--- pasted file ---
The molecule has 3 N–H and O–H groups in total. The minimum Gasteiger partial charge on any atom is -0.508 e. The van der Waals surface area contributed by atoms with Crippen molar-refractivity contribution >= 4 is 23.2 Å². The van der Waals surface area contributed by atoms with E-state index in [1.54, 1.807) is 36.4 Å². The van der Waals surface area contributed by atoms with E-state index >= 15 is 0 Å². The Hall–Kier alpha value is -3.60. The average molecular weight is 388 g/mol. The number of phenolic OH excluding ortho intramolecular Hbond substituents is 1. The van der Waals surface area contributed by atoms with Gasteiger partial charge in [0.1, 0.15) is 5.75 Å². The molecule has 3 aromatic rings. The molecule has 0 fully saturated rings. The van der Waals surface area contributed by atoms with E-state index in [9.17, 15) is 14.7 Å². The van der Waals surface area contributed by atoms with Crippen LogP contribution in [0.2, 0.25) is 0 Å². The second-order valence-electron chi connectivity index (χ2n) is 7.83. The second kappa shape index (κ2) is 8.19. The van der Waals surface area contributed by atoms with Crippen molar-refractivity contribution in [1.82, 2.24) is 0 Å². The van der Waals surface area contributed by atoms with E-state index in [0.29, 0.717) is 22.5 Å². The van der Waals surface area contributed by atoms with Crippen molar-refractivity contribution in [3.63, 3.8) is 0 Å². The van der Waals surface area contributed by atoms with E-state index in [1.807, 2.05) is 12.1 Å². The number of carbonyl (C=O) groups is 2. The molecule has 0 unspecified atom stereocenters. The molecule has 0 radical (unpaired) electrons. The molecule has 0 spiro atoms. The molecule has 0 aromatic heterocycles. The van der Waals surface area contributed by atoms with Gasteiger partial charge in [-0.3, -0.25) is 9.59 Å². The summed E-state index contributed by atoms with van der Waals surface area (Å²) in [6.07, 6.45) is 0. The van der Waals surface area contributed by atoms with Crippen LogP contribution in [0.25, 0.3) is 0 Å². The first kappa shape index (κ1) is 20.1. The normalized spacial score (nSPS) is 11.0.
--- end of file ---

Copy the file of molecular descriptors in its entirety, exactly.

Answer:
The molecule has 3 N–H and O–H groups in total. The minimum Gasteiger partial charge on any atom is -0.508 e. The van der Waals surface area contributed by atoms with Crippen molar-refractivity contribution >= 4 is 23.2 Å². The van der Waals surface area contributed by atoms with E-state index in [1.54, 1.807) is 36.4 Å². The van der Waals surface area contributed by atoms with E-state index >= 15 is 0 Å². The Hall–Kier alpha value is -3.60. The average molecular weight is 388 g/mol. The number of phenolic OH excluding ortho intramolecular Hbond substituents is 1. The van der Waals surface area contributed by atoms with Gasteiger partial charge in [0.1, 0.15) is 5.75 Å². The molecule has 3 aromatic rings. The molecule has 0 fully saturated rings. The van der Waals surface area contributed by atoms with E-state index in [9.17, 15) is 14.7 Å². The van der Waals surface area contributed by atoms with Crippen LogP contribution in [0.2, 0.25) is 0 Å². The second-order valence-electron chi connectivity index (χ2n) is 7.83. The second kappa shape index (κ2) is 8.19. The van der Waals surface area contributed by atoms with Crippen molar-refractivity contribution in [1.82, 2.24) is 0 Å². The van der Waals surface area contributed by atoms with E-state index in [0.29, 0.717) is 22.5 Å². The van der Waals surface area contributed by atoms with Crippen molar-refractivity contribution in [3.63, 3.8) is 0 Å². The van der Waals surface area contributed by atoms with E-state index in [1.807, 2.05) is 12.1 Å². The number of carbonyl (C=O) groups is 2. The molecule has 0 unspecified atom stereocenters. The molecule has 0 radical (unpaired) electrons. The molecule has 0 spiro atoms. The molecule has 0 aromatic heterocycles. The van der Waals surface area contributed by atoms with Gasteiger partial charge in [-0.3, -0.25) is 9.59 Å². The summed E-state index contributed by atoms with van der Waals surface area (Å²) in [6.07, 6.45) is 0. The van der Waals surface area contributed by atoms with Crippen LogP contribution in [0.25, 0.3) is 0 Å². The first kappa shape index (κ1) is 20.1. The normalized spacial score (nSPS) is 11.0.